In these cases, we recommend that patients should be started immediately on a SML dose regimen, while monitoring the withdrawal severity (CIWA-Ar ratings) and clinical signs of tachycardia and hypertension. A fixed dose regimen can be safely used in such patients in case adequate trained personnel are not available or if outpatient treatment is advised.
This is a unique form of withdrawal related psychosis which can begin even while the person is continuing to use alcohol or begins after he stops alcohol. Hallucinations occurring in clear sensorium are the hallmark of this disorder. A cluster analysis of alcohol withdrawal symptoms by Driessen et al . showed that hallucinosis is a severe form of alcohol withdrawal and is often associated with DT. However, it is one of the conditions that may cause apparent failure of the loading dose regimen and we recommend a fixed dose strategy to cover the period of alcoholic hallucinosis. The patient may be given low doses of antipsychotics like chlorpromazine 100-200 mg/day or risperidone 1-3 mg/day to control severe agitation due to hallucinations. The hallucinations last about a week in most cases, but may last up to 1 month in some patients after which the antipsychotic can be stopped.
27. Wilkins AJ, Jenkins WJ, Steiner JA. Efficacy of clonidine in treatment of alcohol withdrawal state. Psychopharmacology (Berl) 1983;81:78-80.
Initially, assessment of common alcohol-related medical problems should be conducted. These complications include gastritis, gastrointestinal bleeding, liver disease, cardiomyopathy, pancreatitis, neurological impairment, electrolyte imbalances, and nutritional deficiencies. A physical examination should be performed to assess for arrhythmias, congestive heart failure, hepatic or pancreatic disease, infectious conditions, bleeding, and nervous system impairment.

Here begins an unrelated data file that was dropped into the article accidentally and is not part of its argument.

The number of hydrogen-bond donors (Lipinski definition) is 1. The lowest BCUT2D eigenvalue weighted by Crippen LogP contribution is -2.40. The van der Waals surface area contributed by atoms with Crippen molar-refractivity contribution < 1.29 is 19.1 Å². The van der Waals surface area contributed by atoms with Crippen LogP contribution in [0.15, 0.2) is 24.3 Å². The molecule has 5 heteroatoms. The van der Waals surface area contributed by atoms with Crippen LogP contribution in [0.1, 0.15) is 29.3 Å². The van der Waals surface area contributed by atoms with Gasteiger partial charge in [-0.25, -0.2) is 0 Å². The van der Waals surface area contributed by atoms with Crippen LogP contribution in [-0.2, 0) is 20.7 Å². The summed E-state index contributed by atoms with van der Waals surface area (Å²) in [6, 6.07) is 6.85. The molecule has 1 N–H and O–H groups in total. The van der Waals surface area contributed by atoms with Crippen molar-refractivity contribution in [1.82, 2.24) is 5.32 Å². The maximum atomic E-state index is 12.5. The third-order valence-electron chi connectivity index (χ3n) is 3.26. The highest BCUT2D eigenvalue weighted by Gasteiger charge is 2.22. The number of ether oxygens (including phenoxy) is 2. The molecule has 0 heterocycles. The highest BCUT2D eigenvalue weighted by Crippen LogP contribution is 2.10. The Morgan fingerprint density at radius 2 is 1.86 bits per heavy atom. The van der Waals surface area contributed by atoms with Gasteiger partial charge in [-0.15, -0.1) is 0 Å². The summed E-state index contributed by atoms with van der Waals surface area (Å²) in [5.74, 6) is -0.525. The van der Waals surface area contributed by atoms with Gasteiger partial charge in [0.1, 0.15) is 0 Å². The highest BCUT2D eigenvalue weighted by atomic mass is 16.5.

We recommend that clinicians take into account the past history of seizures or DT as well as the current clinical status while deciding upon medications for a patient. In the presence of an acute medical illness at present or a past history of severe withdrawals, a single loading dose of 20 mg diazepam should preferably be given immediately and the patient be monitored for further signs of alcohol withdrawal. Further doses of diazepam (20 mg) should be given orally every 2 h until CIWA-Ar scores are less than ten. Up to three doses are required in most patients, which helps in reliably preventing the occurrence of withdrawal seizures. This strategy, which could aptly be called SML combines the principles and advantages of a STT, whereas at the same time takes into account a past history of severe withdrawals and gives a loading dose regardless of the appearance of symptoms.
9. Saunders JB, Janca A. Delirium tremens: its aetiology, natural history and treatment. Curr Opin Psychiatry 2000;13:629-633.